Smaller firms have also been rolling out other work-life balance initiatives to attract millennials, such as unlimited vacation programs and no mandatory weekend work, which larger firms sometimes encounter trouble implementing.
“Opposed to a smaller environment where they're maybe more involved in the same type of service at the same time, we have people working on a wide array of things and they are busy at different times of the year,” Schinella said. “So the business isn't always busy at one time and quiet during another, thus, you need to be creative, as what works for a small firm may not work for a larger one.”
Ultimately, Schinella added, what one firm does to attract millennials may not even hold sway for the whole demographic.
Jay Weinstein, New Jersey partner-in-charge at EisnerAmper, said that’s something that his firm has identified as being necessary as well.“The toughest challenge we have as leadership is we’re trying to determine what millennials really want,” he said. “And you can’t really just go off of what’s said about them; we have to bring them into the loop and get their input on what would be beneficial to them — instead of us just thinking we know what they want, they need to be part of the process.”
“I think it’s a key thing — asking our millennials what’s important to them,” he said. “As an example, on our partner retreat this year, we flew four of our millennials down to Jacksonville, Florida, and we had them speak to the whole partner group. We held a roundtable discussion so the partners could hear what’s on their mind and what we could do better.”
Out of it, the firm set up a buddy system initiative that pairs senior members of the firm with millennials to ensure their perspective gets across, particularly on the topic of technology usage.
“Millennials communicate in much different ways than our current senior folks,” he said. “We are learning how to communicate with them the way they would like to communicate. As they continue to progress in their career, I think the way we talk to each other will be one of the biggest changes.”
Given that the passing of the torch from one generation of accounting leaders to another is happening quickly for accounting firms, millennials are soon to have more than input — they’re soon to own the process entirely.
Edward Guttenplan, managing shareholder at Wilkin & Guttenplan P.C. in East Brunswick, sees the leadership changeover on the horizon for his midlevel firm.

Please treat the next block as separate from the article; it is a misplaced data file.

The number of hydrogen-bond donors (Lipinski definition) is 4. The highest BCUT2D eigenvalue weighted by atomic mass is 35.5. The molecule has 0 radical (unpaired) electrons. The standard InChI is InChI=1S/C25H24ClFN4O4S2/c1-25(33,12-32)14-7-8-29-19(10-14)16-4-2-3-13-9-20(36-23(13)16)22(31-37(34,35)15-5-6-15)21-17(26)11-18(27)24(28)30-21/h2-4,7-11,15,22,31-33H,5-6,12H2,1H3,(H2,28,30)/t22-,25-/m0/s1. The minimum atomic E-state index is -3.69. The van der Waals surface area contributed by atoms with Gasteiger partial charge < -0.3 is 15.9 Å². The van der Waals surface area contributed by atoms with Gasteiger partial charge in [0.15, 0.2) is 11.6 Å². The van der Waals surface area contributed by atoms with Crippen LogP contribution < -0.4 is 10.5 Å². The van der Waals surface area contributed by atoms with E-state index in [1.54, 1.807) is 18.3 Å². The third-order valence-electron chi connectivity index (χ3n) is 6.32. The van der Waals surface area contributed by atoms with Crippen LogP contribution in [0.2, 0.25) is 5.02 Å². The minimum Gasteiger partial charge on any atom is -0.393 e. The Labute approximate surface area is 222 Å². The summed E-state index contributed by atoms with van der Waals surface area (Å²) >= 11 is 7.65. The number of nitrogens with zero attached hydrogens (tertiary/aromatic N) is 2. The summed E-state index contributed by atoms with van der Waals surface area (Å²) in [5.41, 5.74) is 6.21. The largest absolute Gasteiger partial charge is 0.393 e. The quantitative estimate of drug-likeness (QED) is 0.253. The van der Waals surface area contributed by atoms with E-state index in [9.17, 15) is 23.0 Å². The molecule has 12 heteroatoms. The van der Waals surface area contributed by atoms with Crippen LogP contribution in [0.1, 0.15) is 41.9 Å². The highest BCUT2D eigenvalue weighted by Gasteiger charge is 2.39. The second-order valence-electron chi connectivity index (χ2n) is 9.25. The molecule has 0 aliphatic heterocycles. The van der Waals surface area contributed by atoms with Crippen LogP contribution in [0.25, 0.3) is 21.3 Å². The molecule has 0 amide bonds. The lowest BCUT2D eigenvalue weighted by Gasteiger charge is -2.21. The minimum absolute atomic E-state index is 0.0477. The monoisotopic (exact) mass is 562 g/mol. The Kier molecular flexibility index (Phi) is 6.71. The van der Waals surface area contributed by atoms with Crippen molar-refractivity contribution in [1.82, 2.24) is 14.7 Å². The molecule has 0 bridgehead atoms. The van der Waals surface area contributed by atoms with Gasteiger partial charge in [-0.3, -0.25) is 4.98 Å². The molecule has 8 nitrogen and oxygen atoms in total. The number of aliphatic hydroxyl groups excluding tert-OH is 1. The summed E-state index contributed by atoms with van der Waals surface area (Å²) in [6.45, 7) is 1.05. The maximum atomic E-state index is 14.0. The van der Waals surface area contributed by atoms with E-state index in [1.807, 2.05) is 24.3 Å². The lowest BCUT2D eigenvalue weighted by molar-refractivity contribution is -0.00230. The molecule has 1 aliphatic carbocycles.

Making that transition go smoothly is everything to the firm’s stakeholders, who have a vision of the firm existing long past the retirement of its founders.
“Our focus can’t be just about making money today,” he said. “It’s about how we invest in younger folks to be the next generation of leaders so we can continue on tomorrow.”
Along with welcoming the input of younger staff members at the firm, Guttenplan detailed an agenda of experiential learning that involves introducing those in lower-level positions to high-level meetings and activities.
“We’ll bring a staff person along knowing they’re not productive to the process, but just so they can see how it’s done,” he said. “As they advance in their career, at some point they’re going to have to do that stuff, so why wait until the very end to show them how to do it all?”
As it happens, millennial soon-to-be leaders are just as interested in developing the skills of those younger than them in the profession.
Even at the age of 33, Krom is on the lookout for the next generation of talent.
“There has to be not only people around me to support the growth of the firm, but also a continuity of leadership behind us,” she said. “A lot of the people I want to bring on as partners may not have even graduated college yet. And, truthfully, people coming out of school even now are leaps and bounds beyond my ability to utilize tools such as technology. We’ll need their knowledge.”
When she takes the helm at SKC & Co., Krom doesn’t expect to put off thinking in terms of succession planning until a point of crisis.
“We’re aware that it’s constantly a process of seeing new people come into the profession,” she said. “We’ll have to continue to keep our eyes out for those who have the right traits to step into leadership roles.”